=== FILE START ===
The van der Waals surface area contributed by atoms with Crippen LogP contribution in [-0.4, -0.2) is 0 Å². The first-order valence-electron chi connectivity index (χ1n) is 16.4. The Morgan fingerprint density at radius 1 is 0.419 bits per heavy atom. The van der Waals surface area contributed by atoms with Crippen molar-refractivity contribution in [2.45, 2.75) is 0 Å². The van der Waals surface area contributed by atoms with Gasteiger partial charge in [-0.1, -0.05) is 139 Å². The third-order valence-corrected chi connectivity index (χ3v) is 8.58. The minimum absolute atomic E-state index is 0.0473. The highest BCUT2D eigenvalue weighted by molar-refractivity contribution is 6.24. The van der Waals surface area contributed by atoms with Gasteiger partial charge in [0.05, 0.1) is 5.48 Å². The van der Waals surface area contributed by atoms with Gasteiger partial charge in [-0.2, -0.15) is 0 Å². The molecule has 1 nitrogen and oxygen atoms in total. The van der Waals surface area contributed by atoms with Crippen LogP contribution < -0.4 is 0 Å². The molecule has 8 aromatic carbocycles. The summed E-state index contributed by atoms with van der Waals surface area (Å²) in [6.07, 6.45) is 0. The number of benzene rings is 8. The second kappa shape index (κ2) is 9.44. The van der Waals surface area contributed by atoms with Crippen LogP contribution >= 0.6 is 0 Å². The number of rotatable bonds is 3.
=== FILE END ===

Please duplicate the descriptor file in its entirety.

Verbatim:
The van der Waals surface area contributed by atoms with Crippen LogP contribution in [-0.4, -0.2) is 0 Å². The first-order valence-electron chi connectivity index (χ1n) is 16.4. The Morgan fingerprint density at radius 1 is 0.419 bits per heavy atom. The van der Waals surface area contributed by atoms with Crippen molar-refractivity contribution in [2.45, 2.75) is 0 Å². The van der Waals surface area contributed by atoms with Gasteiger partial charge in [-0.1, -0.05) is 139 Å². The third-order valence-corrected chi connectivity index (χ3v) is 8.58. The minimum absolute atomic E-state index is 0.0473. The highest BCUT2D eigenvalue weighted by molar-refractivity contribution is 6.24. The van der Waals surface area contributed by atoms with Gasteiger partial charge in [0.05, 0.1) is 5.48 Å². The van der Waals surface area contributed by atoms with Gasteiger partial charge in [-0.2, -0.15) is 0 Å². The molecule has 1 nitrogen and oxygen atoms in total. The van der Waals surface area contributed by atoms with Crippen LogP contribution < -0.4 is 0 Å². The molecule has 8 aromatic carbocycles. The summed E-state index contributed by atoms with van der Waals surface area (Å²) in [6.07, 6.45) is 0. The number of benzene rings is 8. The second kappa shape index (κ2) is 9.44. The van der Waals surface area contributed by atoms with Crippen LogP contribution >= 0.6 is 0 Å². The number of rotatable bonds is 3.